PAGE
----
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Minister seeks damages

SEVERAL publishers of Slovak periodicals recently received a rather unusual letter from Slovakia’s justice minister, Štefan Harabin. Harabin, who has said he will run for the top post on the country’s Supreme Court on June 22, sent out-of-court settlement proposals to publishers of the Sme, Pravda and Plus Jeden Deň dailies, and the Plus 7 Dní weekly.

Štefan Harabin is seeking a total of €600,000 in damages(Source: TASR)

SEVERAL publishers of Slovak periodicals recently received a rather unusual letter from Slovakia’s justice minister, Štefan Harabin. Harabin, who has said he will run for the top post on the country’s Supreme Court on June 22, sent out-of-court settlement proposals to publishers of the Sme, Pravda and Plus Jeden Deň dailies, and the Plus 7 Dní weekly.

In his letters Minister Harabin told the publishers that their outlets had published articles that had severely damaged his good reputation and honour. He requested an out-of-court settlement of €200,000 from each publisher to be sent to his account within 40 days, in compensation for non-pecuniary damages he alleges he has suffered.

The cumulative sum requested from all periodicals is €600,000 (Plus Jeden Deň and Plus 7 Dní share the same publisher).

Harabin alleges that between 2008 and 2009 the periodicals published a series of libellous articles and that some of these linked him to the mafia and organised crime.

“The Sme daily between June 18, 2008, and May 23, 2009, published a series of untrue statements that linked my person with the mafia and organised crime,” Harabin wrote in his letter, as quoted by Sme on June 6. “The related articles severely damaged my good reputation and honour.”

Harabin, however, did not use the new Slovak Press Code to demand that an apology or a correction be published in the press.

The editors of the dailies said that the minister had not responded immediately when the stories appeared and that they believe the letters are an attempt to intimidate the independent media.

They also noted that Harabin sent out his letters just a couple of weeks before the election of the president of Slovakia's Supreme Court, for which the minister is one of two candidates. However,
the editors said that they find the means chosen by Harabin to cleanse his name rather interesting.
“It is very unusual and unhealthy for society,” Sme’s editor-in-chief Matúš Kostolný told The Slovak Spectator. “If the cleaning of his name was what Minister Harabin really cared about, he would have spoken out a year ago when the media covered his relationship with [alleged drug dealer] Baki Sadiki.”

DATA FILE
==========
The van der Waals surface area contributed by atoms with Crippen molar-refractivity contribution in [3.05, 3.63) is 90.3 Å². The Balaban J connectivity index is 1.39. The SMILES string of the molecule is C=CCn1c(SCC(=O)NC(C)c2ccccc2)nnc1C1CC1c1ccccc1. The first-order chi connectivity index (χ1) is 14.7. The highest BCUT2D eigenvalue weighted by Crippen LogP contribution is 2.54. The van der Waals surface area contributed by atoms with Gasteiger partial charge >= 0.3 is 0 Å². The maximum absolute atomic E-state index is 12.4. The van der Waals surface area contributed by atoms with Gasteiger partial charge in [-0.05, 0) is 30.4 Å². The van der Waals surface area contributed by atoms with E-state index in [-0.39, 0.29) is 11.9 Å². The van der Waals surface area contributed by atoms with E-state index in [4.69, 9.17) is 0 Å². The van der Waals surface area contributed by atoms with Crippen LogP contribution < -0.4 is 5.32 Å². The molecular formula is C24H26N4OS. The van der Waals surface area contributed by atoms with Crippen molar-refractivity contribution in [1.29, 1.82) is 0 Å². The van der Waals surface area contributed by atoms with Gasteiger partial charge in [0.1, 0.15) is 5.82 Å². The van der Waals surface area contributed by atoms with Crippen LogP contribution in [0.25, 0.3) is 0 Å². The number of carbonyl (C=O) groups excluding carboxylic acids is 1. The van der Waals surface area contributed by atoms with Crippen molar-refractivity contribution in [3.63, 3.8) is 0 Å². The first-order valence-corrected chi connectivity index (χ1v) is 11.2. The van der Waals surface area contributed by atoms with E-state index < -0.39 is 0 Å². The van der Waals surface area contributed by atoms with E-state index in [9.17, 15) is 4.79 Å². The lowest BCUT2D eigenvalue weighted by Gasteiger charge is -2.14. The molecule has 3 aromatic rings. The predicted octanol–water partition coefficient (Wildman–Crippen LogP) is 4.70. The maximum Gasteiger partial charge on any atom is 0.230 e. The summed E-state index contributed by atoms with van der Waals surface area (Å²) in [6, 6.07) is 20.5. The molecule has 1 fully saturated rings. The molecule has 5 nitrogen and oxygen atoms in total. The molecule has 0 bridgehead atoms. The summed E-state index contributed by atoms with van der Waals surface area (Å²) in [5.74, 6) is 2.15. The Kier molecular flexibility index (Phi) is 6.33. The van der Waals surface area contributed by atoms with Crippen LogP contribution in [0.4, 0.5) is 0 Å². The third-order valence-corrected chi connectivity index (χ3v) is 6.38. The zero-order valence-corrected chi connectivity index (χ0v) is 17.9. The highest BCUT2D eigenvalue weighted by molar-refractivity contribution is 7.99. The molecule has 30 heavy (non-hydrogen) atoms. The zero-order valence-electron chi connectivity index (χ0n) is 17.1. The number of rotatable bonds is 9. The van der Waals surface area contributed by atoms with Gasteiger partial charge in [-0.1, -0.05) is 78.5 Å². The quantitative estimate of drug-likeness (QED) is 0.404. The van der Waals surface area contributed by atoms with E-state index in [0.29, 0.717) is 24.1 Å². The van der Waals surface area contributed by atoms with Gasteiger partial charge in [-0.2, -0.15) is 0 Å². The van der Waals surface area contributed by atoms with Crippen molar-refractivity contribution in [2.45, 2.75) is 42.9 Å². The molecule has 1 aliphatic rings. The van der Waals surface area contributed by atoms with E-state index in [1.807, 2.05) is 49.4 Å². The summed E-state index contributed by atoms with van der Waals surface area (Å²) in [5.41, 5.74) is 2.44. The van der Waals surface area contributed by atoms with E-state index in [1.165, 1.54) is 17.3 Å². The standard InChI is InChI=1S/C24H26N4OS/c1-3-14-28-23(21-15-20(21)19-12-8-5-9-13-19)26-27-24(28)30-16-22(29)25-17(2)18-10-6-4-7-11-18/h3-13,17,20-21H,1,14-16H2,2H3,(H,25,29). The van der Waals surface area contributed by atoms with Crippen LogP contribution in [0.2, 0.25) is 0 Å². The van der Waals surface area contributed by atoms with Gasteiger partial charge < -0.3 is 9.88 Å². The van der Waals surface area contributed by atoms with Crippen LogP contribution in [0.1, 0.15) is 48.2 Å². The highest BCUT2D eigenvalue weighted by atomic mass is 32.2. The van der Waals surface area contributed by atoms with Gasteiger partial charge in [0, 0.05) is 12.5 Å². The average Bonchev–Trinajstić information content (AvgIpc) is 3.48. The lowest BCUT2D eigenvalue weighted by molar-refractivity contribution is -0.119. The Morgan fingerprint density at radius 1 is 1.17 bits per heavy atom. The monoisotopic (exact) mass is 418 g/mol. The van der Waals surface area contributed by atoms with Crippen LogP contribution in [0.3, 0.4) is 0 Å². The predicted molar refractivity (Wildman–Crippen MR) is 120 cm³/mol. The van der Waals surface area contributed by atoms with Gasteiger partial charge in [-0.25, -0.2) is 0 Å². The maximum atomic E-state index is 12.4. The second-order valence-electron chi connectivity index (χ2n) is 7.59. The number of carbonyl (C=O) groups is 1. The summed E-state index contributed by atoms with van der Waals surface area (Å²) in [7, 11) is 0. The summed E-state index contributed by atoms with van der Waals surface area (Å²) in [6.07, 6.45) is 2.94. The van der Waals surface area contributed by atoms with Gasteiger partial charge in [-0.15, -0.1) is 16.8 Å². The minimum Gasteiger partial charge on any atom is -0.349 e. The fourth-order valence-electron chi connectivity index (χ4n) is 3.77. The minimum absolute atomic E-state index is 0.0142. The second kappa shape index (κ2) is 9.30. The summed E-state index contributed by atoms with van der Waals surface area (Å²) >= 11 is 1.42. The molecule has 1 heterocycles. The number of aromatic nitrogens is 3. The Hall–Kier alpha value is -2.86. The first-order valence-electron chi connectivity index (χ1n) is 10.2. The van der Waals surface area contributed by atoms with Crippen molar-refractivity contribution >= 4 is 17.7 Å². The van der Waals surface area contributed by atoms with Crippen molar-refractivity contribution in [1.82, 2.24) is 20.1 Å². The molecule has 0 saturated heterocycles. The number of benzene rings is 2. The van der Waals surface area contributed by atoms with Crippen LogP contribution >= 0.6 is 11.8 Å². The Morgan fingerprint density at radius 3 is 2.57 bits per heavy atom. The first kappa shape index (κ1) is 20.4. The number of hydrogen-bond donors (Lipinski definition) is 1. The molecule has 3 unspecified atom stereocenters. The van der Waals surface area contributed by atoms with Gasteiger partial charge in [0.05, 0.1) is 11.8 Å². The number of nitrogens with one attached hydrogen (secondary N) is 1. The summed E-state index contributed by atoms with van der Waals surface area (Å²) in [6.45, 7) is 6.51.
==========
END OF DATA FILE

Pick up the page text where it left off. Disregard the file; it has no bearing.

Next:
According to Kostolný, Harabin could have also used the right of reply or correction, which is now embedded in the country’s Press Code.

“He has not done any of those,” said Kostolný. “Thus it seems that he is more interested in intimidating the independent media.”

Kostolný also suggested that this was not the first time that Minister Harabin and other politicians have requested inappropriately high sums from the media.

“In a decent society, it should not be about making money but rather cleaning their name,” Kostolný concluded.

The Association of Periodical Press Publishers, an umbrella group for Slovak newspapers and magazines, said that the sums Harabin is asking for are out of place.

“We acknowledge anyone’s right to defend their name and honour, but they should do it in a normal way,” said Miloš Nemeček, the head of the association, as quoted by Sme. Nemeček said that Harabin should first have used the Press Code and requested a correction or a response.

The phone-call transcript

Opposition parties, at the initiative of Christian-Democratic Movement (KDH) MP Daniel Lipšic, launched an attempt in parliament last September to have the justice minister sacked for what Lipšic called Harabin’s friendly ties with Baki Sadiki, an Albanian man living in Slovakia who has been accused of involvement in the heroin trade and who has been convicted of crimes including illegal possession of firearms. However, the no-confidence motion in Harabin was defeated.

Included in the opposition’s proposal to recall the minister was a tape-recording of a 1994 telephone conversation between Harabin (who at the time was a Supreme Court judge) and Sadiki, which the opposition said confirmed the pair’s close relations, as well as a request by the head of the penal department of the General Prosecutor’s Office, Peter Fillip, that Harabin be excluded from decision-making in cases involving Sadiki.

The local media, including Sme, reported the case in detail and printed a transcript of the phone conversation. In it, Sadiki asks Harabin how his son is doing; Harabin asks whether Sadiki is already home and whether they arrived all right.

On September 9, 2008, Dobroslav Trnka, Slovakia’s General Prosecutor, confirmed at a press conference in Bratislava that the transcript of a 1990s telephone call between Harabin and alleged Albanian mafia drug boss Baki Sadiki was on file, the TASR newswire reported.

At that time, Prime Minister Robert Fico described the no-confidence motion as ungrounded. He said that Harabin, when a judge, did not violate his legal duties but proceeded in line with the law. Fico also stated that Harabin had successfully passed a National Security Office (NBÚ) check.

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